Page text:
Not if you’re lucky, Arnie wanted to say. “I’ll get a nurse. They’ve been waiting.”
“Not yet, Arnie. Talk to me. What happened?”
“You threw a pass, then you got sandwiched. Purcell came on a weak-side blitz and took your head off. You never saw him.”
“Why was I in the game?”
Now, that was an excellent question, one that was raging on every sports radio show in Cleveland and the upper Midwest. Why was HE in the game? Why was HE on the team? Where in the hell did HE come from?
“Let’s talk about it later,” Arnie said, and Rick was too weak to argue. With great reluctance, his wounded brain was stirring slightly, shaking itself from its coma and trying to awaken. The Browns. Browns Stadium, on a very cold Sunday afternoon before a record crowd. The play-offs, no, more than that–the AFC title game.
The ground was frozen, hard as concrete and just as cold.
A nurse was in the room, and Arnie was announcing, “I think he’s snapped out of it.”
“That’s great,” she said, without much enthusiasm. “I’ll go find a doctor.” With even less enthusiasm.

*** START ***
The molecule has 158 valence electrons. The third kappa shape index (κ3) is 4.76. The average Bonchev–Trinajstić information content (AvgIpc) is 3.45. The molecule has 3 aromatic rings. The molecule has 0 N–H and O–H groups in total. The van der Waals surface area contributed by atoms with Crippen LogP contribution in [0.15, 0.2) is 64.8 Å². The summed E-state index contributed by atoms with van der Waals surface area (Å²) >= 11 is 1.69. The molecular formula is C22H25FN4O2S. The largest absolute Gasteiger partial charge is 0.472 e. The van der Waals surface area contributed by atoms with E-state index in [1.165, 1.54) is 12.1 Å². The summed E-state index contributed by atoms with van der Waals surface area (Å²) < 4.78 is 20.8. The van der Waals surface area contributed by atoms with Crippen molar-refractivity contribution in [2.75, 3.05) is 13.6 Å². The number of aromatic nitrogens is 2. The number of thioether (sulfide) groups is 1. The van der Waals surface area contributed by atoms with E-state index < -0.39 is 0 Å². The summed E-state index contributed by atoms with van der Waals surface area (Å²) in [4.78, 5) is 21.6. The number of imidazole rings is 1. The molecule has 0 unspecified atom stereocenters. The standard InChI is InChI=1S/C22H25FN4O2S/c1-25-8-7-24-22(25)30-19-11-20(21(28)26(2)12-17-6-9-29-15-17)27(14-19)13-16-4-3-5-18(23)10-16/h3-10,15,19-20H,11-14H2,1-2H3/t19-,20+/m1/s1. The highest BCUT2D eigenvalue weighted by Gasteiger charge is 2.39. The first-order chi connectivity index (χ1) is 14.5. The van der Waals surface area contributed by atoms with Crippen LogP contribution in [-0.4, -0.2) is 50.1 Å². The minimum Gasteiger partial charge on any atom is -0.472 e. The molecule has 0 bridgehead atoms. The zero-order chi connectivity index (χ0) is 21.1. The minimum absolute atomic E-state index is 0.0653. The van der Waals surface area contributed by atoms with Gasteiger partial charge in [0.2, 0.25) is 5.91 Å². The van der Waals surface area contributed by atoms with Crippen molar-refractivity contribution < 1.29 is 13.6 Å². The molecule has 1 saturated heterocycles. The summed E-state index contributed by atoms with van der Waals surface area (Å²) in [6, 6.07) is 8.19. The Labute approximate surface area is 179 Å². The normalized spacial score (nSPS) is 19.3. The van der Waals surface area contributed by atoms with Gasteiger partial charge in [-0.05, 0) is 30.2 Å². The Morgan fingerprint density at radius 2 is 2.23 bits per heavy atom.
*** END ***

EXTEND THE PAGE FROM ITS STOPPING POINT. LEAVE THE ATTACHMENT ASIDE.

Rick watched her leave without moving his head. Arnie was cracking his knuckles and ready to bolt. “Look, Rick, I need to get going.”
“Sure, Arnie. Thanks.”
“No problem. Look, there’s no easy way to say this, so I’ll just be blunt. The Browns called this morning–Wacker–and, well, they’ve released you.” It was almost an annual ritual now, this postseason cutting.
“I’m sorry,” Arnie said, but only because he had to say it.
“Call the other teams,” Rick said, and certainly not for the first time.
“Evidently I won’t have to. They’re already calling me.”
“Not really. They’re calling to warn me not to call them. I’m afraid this might be the end of the line, kid.”
There was no doubt it was the end of the line, but Arnie just couldn’t find the candor. Maybe tomorrow. Eight teams in six years. Only the Toronto Argonauts dared to sign him for a second season. Every team needed a backup to their backup quarterback, and Rick was perfect for the role. Problems started, though, when he ventured onto the field.
“Gotta run,” Arnie said, glancing at his watch again. “And listen, do yourself a favor and keep the television turned off. It’s brutal, especially ESPN.” He patted his knee and darted from the room. Outside the door there were two thick security guards sitting in folding chairs, trying to stay awake.
Arnie stopped at the nurses’ station and spoke to the doctor, who eventually made his way down the hall, past the security guards, and into Rick’s room. His bedside manner lacked warmth–a quick check of the basics without much conversation. Neurological work to follow. Just another garden-variety brain concussion, isn’t this the third one?
“I think so,” Rick said.
“Thought about finding another job?” the doctor asked.